Ten Principles for Creating A Successful Hemming Plaza

April 17, 2012 30 comments Open printer friendly version of this article Print Article

In 2005, Metro Jacksonville pointed out to the JEDC and Peyton Administration why the Main Street Pocket Park would struggle to succeed if built. We were ignored and $800,000 later, the chickens eventually came home to roost as our warnings became reality. Now that we're destined to repeat the same mistakes with Hemming Plaza, we'd like to take a step back and examine ten principles needed for a successful urban public space, according to Project for Public Spaces. If the council's committee can embrace and plan from this set of principles, Hemming Plaza will be the centerplace of activity once again.

1. Image and Identity

President Nixon gives a speech at Hemming Park in 1960.

Historically, squares were the center of communities, and they traditionally helped shape the identity of entire cities. Sometimes a fountain was used to give the square a strong image: Think of the majestic Trevi Fountain in Rome or the Swann Fountain in Philadelphia's Logan Circle. The image of many squares was closely tied to the great civic buildings located nearby, such as cathedrals, city halls, or libraries. Today, creating a square that becomes the most significant place in a city--that gives identity to whole communities--is a huge challenge, but meeting this challenge is absolutely necessary if great civic squares are to return.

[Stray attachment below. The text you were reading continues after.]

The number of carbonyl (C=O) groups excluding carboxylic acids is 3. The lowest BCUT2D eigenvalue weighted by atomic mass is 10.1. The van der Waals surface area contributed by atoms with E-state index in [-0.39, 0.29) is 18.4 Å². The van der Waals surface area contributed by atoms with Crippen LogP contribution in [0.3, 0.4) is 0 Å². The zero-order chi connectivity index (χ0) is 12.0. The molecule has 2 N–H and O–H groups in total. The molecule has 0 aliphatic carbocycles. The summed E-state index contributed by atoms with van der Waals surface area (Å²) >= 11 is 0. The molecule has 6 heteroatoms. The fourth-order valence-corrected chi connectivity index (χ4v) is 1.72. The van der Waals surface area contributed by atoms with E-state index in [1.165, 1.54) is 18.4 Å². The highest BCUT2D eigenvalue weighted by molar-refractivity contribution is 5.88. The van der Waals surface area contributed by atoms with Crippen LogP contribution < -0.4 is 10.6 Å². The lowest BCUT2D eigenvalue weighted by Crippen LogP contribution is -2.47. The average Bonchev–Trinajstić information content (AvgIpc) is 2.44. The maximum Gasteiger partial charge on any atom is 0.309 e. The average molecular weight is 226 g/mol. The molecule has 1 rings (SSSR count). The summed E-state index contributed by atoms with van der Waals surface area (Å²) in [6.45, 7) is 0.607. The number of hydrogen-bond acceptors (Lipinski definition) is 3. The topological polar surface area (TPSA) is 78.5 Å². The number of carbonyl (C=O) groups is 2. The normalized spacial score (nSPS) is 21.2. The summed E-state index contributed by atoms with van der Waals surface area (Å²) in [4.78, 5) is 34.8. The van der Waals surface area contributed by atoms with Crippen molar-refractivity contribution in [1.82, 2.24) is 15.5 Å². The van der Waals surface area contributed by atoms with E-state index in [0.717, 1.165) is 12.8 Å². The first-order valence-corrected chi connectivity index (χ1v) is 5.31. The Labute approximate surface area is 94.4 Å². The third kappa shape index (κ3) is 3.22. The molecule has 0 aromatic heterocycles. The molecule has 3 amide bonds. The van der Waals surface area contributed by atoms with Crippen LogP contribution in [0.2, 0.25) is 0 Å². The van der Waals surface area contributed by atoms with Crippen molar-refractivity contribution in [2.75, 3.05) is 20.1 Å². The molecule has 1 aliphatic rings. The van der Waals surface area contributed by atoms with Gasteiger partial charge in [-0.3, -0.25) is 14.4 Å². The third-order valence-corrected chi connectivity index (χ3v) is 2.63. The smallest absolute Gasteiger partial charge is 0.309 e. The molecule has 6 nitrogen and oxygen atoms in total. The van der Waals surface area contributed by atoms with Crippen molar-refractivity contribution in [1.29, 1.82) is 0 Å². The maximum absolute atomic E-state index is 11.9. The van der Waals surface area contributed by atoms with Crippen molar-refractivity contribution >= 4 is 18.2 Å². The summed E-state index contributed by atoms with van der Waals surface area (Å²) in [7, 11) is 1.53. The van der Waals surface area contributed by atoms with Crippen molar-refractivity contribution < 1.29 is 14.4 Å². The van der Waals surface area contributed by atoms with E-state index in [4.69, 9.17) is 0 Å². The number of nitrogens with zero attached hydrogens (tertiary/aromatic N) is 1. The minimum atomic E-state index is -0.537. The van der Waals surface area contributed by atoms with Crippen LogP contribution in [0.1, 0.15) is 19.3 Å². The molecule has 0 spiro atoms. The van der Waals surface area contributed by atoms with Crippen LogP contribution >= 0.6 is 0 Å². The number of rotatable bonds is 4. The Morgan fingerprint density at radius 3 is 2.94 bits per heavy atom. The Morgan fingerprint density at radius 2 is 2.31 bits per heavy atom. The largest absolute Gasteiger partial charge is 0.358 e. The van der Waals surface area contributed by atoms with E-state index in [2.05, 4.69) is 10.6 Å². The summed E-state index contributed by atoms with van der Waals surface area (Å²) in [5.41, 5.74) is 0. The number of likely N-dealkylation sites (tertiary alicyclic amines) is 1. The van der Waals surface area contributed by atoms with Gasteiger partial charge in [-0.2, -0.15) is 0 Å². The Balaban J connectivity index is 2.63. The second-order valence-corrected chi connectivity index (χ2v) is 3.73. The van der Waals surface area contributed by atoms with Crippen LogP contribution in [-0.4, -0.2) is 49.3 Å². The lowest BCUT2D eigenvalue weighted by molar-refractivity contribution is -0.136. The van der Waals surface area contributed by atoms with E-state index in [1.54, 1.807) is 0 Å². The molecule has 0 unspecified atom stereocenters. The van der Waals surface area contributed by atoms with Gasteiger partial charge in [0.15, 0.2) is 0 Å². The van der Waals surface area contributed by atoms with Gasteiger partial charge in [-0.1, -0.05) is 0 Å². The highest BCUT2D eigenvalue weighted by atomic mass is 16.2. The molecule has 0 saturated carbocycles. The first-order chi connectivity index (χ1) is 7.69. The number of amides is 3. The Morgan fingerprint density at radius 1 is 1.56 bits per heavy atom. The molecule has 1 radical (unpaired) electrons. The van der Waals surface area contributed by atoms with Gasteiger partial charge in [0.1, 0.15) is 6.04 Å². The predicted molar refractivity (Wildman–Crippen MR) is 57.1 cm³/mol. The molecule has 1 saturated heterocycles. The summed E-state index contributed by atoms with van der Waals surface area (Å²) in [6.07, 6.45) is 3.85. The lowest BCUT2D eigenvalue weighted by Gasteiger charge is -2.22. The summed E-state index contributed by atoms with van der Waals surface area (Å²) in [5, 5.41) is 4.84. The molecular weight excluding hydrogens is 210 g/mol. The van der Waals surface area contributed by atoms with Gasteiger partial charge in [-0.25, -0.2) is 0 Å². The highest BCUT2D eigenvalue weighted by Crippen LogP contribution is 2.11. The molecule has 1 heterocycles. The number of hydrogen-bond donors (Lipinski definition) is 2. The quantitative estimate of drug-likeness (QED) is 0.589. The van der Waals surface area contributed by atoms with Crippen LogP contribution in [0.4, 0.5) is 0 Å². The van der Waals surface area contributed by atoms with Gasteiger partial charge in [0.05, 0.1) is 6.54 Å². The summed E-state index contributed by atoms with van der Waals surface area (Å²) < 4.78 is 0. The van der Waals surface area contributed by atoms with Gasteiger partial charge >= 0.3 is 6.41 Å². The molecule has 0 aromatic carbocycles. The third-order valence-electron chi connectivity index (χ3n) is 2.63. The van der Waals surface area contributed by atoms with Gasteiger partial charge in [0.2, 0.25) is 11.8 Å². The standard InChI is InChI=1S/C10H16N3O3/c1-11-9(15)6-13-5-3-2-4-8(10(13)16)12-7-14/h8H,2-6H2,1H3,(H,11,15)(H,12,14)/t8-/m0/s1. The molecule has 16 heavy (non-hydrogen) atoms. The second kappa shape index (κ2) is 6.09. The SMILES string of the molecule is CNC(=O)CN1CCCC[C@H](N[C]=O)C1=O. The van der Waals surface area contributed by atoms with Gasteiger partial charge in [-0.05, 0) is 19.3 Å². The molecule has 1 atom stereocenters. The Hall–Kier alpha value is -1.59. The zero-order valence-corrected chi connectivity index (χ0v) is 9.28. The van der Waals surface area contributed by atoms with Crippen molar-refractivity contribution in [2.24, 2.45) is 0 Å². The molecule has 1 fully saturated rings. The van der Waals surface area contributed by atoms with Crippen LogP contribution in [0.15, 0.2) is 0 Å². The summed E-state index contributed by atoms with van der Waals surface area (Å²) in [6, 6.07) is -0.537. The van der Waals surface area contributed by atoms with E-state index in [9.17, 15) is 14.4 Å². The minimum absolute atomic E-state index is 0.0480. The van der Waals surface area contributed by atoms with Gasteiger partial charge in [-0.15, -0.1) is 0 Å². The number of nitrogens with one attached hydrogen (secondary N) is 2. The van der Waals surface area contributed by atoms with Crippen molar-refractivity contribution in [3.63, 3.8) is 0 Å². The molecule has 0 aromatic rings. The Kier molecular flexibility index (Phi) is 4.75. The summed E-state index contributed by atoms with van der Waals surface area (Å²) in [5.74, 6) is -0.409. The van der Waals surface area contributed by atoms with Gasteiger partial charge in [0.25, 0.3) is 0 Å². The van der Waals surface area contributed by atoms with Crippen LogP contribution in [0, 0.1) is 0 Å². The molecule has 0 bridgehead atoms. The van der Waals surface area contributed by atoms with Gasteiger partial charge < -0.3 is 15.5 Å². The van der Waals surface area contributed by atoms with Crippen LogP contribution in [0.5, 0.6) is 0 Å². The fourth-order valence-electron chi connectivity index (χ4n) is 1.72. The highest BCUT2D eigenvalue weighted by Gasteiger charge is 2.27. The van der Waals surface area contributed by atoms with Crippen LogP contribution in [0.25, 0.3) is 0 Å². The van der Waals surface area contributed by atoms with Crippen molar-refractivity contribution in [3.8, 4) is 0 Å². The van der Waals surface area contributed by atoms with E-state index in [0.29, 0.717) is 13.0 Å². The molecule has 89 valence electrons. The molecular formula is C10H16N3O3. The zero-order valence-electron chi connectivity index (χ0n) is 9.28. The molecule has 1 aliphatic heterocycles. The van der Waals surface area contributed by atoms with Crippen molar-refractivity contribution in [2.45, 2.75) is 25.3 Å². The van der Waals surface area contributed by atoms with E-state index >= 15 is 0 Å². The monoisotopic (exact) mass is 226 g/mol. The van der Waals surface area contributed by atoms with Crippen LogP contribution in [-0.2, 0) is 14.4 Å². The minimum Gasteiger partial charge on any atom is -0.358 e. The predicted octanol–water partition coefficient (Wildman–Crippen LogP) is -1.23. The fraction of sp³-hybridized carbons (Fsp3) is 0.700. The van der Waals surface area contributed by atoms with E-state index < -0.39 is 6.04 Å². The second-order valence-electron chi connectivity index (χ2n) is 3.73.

Hemming Plaza has historically been the civic focal point of downtown Jacksonville.  However, since the opening of the Jacksonville Landing, the public space has been replaced by the Landing's courtyard and Metropolitan Park for many special events.  In the two decades of its abandonment, it is now used as a day center for city that still refuses to invest in a real facility outside of the heart of downtown.Now surrounded by City Hall, City Hall Annex, Jacksonville Public Library, the federal courthouse, and the Ed Ball Building, it still has the potential to be a civic destination.  To ultimately rid the park of its identity crisis, short and long term improvements should focus on the return of increased programming and the creation of a homeless day center.

Turning around Hemming could be as simple as increasing programming or allowing temporary vendors like food trucks to generate additional foot traffic in the immediate vicinity.

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